Some scholars tell us that the plays attributed to William Shakespeare were really written by Bacon, or Marlowe, or someone else. Whoever the author was, I know one thing about him or her: they sucked at sleeping. Think about it: Hamlet wanders around the castle and sees ghosts instead of staying warm in his bed. Henry V soliloquizes about how lucky peasants are to slave all day in the hot sun because they get to sleep soundly at night. MacBeth, suffering remorse about the murder he’s committed, focuses on the fact that he will never again know peaceful sleep.
These characters obviously know what it’s like to be unable to fall asleep. They’ve felt the loneliness of being awake while the world sleeps around and below and next to you; the worry of knowing you’ll be too tired to function in the morning and knowing you must. The pain and fatigue and vague nausea. Trying to breathe and move quietly so as not to wake up those nearby, all the while wishing they would wake up and see how lonely you are. Telling them to go back to sleep because you know you should say that, but thinking “Don’t believe me! Stay up and talk to me!” Dwelling, when away from bed, on the texture of the blankets and pillows with obsessive anticipation, only to find the magic gone when you get there.
Well, I am no Shakespeare character. I haven’t killed anyone, and I’m no king, and my father died of natural causes. But my insomnia would seem to think otherwise. For about thirteen years now, I’ve had a pretty intractable case. During my years of drug abuse I used ever-increasing amounts of sedatives and hypnotics to force my brain to accept sleep, only to have them stop working as I developed tolerance. When I abstained from them or ran out, my brain rebounded with a more complete inability to drop off than before.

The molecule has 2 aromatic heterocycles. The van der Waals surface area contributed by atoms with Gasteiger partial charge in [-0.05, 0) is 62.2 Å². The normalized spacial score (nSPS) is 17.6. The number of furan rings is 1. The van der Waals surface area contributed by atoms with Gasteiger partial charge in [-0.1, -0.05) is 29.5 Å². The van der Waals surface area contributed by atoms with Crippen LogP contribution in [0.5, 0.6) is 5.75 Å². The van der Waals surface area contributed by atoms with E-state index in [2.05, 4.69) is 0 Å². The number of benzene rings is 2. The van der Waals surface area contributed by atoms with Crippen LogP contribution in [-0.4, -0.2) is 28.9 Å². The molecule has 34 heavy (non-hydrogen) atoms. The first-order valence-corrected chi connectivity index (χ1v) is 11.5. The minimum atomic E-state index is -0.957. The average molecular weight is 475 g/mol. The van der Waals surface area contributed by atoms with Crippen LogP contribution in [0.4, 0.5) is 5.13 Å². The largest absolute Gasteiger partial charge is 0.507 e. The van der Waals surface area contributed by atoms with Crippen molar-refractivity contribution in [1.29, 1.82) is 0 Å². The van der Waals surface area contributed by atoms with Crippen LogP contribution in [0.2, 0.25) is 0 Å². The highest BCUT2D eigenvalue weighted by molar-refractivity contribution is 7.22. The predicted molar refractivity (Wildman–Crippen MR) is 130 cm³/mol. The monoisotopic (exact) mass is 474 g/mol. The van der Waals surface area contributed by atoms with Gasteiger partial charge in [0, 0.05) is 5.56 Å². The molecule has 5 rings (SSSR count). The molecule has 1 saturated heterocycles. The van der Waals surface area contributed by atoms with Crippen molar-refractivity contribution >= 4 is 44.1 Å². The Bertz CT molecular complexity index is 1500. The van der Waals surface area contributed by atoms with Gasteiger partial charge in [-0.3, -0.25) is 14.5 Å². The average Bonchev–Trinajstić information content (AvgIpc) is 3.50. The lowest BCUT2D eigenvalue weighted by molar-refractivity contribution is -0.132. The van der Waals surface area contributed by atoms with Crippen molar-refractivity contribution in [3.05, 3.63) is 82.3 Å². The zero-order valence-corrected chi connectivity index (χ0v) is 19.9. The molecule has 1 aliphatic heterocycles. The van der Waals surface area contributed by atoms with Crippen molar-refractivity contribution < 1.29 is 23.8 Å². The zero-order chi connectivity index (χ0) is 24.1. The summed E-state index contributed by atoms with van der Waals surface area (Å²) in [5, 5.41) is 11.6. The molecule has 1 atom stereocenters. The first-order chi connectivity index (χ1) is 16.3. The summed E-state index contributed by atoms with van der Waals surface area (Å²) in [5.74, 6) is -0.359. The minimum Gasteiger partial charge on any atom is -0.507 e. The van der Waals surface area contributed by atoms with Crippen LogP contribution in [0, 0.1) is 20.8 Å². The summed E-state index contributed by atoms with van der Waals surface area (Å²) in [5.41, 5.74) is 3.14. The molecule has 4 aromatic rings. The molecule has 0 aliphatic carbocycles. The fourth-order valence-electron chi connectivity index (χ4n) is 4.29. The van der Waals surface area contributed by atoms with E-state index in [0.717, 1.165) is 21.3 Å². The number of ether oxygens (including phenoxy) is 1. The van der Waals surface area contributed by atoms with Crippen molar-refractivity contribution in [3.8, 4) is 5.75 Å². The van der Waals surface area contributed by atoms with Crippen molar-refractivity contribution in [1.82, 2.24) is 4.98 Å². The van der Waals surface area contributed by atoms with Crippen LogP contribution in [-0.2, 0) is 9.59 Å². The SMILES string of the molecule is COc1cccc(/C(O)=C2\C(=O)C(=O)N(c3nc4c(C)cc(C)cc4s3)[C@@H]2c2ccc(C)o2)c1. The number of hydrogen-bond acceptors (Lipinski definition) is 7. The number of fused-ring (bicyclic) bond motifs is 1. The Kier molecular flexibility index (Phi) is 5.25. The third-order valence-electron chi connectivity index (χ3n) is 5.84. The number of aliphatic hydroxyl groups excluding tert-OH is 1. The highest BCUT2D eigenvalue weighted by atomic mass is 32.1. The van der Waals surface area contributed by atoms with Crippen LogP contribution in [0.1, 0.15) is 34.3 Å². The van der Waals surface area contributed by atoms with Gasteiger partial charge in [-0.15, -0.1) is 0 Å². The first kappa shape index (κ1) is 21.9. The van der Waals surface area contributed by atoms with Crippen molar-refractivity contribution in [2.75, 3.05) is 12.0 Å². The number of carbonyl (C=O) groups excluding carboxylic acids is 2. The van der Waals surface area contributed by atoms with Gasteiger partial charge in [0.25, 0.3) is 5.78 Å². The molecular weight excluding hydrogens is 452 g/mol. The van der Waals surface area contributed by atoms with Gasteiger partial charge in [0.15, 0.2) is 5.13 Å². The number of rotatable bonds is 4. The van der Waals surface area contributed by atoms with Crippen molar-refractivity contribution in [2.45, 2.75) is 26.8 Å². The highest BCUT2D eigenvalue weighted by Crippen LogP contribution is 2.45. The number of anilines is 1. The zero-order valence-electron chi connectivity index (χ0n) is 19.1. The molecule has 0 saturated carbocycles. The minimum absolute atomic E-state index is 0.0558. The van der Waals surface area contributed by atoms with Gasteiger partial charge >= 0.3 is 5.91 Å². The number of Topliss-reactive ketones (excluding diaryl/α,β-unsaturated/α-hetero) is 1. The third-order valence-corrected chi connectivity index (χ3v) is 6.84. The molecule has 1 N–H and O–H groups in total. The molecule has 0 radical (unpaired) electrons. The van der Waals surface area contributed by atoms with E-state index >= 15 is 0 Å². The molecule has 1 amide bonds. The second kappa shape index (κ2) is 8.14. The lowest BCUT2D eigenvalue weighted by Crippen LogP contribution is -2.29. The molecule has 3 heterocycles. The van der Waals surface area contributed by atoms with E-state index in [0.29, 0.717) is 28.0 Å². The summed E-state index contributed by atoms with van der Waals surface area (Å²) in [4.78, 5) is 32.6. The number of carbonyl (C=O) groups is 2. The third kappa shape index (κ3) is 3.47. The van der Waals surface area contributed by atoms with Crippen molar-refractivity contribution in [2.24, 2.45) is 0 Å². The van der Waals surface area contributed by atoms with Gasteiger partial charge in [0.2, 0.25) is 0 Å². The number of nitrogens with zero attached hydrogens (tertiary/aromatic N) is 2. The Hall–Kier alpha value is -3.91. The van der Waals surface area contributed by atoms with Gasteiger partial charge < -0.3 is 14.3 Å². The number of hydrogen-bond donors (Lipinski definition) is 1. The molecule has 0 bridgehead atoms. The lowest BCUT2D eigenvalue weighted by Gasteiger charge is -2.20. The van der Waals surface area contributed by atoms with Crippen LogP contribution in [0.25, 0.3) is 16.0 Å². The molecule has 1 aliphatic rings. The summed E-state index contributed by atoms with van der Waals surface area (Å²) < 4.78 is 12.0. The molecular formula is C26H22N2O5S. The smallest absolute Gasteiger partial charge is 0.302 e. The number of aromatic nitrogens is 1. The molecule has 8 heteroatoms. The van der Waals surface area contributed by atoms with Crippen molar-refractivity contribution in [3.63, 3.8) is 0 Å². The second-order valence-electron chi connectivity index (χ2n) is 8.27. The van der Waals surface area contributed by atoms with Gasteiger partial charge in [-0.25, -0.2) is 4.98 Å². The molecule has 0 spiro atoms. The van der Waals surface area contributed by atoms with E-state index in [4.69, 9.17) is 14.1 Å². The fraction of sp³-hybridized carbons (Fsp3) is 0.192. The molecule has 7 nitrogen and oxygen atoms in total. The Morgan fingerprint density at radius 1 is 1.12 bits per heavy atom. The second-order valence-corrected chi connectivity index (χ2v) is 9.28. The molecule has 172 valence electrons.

The longest I’ve ever gone without any sleep at all is six days, but that was a bipolar episode that ended at the hospital. Usually, when I got tired enough, I would drop off for an hour or two. It was quite common for me to fall asleep as the birds began to sing in the morning and be awakened by my alarm an hour or two later. When multiple days of three hours sleep or less were strung together, it tended to make my other issues worse. Hardly surprising, given the known effects of sleep deprivation on everything from mood to pain threshold to appetite.
It was awful, there’s no doubt about it. But what a self-pity bonanza for a using addict! I always had a plausible, prepared reason for retreating from anything I didn’t want to do: sorry, the sleep deprivation’s crossed a line and my survival requires a nap instead of whatever it is you are asking of me right now. It was one more thing that made me “other,” and as such it was useful to the side of me that wanted no part of ordinary routines and responsibilities.
I am not trying in any way to downplay the suffering insomnia brings to all of us, and especially to those who have mental health issues even on a full night’s sleep. I’m only saying that in order for me to get clean, I had to work on changing my attitude about my sleep. I had to become willing to stay clean even if I never got a night of sleep again. I had to start applying my spiritual tools to sleep and all that goes with it.